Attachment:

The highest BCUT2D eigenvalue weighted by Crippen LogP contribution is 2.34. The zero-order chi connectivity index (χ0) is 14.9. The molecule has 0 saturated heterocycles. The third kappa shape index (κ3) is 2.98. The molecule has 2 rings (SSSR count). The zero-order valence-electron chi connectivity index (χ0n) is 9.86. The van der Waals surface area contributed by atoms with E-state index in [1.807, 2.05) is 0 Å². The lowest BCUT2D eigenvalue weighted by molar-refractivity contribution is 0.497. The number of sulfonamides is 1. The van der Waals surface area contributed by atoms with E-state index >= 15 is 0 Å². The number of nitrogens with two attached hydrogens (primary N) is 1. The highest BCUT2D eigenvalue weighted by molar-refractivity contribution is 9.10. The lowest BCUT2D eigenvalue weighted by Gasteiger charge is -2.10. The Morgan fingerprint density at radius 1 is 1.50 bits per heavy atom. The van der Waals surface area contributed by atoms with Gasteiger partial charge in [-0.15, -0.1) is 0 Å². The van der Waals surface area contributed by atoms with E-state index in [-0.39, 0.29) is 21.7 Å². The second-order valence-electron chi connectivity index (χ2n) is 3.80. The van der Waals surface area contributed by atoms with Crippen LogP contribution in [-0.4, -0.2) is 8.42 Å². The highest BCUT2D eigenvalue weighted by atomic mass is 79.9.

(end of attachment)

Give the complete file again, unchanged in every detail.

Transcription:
The highest BCUT2D eigenvalue weighted by Crippen LogP contribution is 2.34. The zero-order chi connectivity index (χ0) is 14.9. The molecule has 0 saturated heterocycles. The third kappa shape index (κ3) is 2.98. The molecule has 2 rings (SSSR count). The zero-order valence-electron chi connectivity index (χ0n) is 9.86. The van der Waals surface area contributed by atoms with E-state index in [1.807, 2.05) is 0 Å². The lowest BCUT2D eigenvalue weighted by molar-refractivity contribution is 0.497. The number of sulfonamides is 1. The van der Waals surface area contributed by atoms with E-state index >= 15 is 0 Å². The number of nitrogens with two attached hydrogens (primary N) is 1. The highest BCUT2D eigenvalue weighted by molar-refractivity contribution is 9.10. The lowest BCUT2D eigenvalue weighted by Gasteiger charge is -2.10. The Morgan fingerprint density at radius 1 is 1.50 bits per heavy atom. The van der Waals surface area contributed by atoms with Gasteiger partial charge in [-0.15, -0.1) is 0 Å². The van der Waals surface area contributed by atoms with E-state index in [-0.39, 0.29) is 21.7 Å². The second-order valence-electron chi connectivity index (χ2n) is 3.80. The van der Waals surface area contributed by atoms with Crippen LogP contribution in [-0.4, -0.2) is 8.42 Å². The highest BCUT2D eigenvalue weighted by atomic mass is 79.9.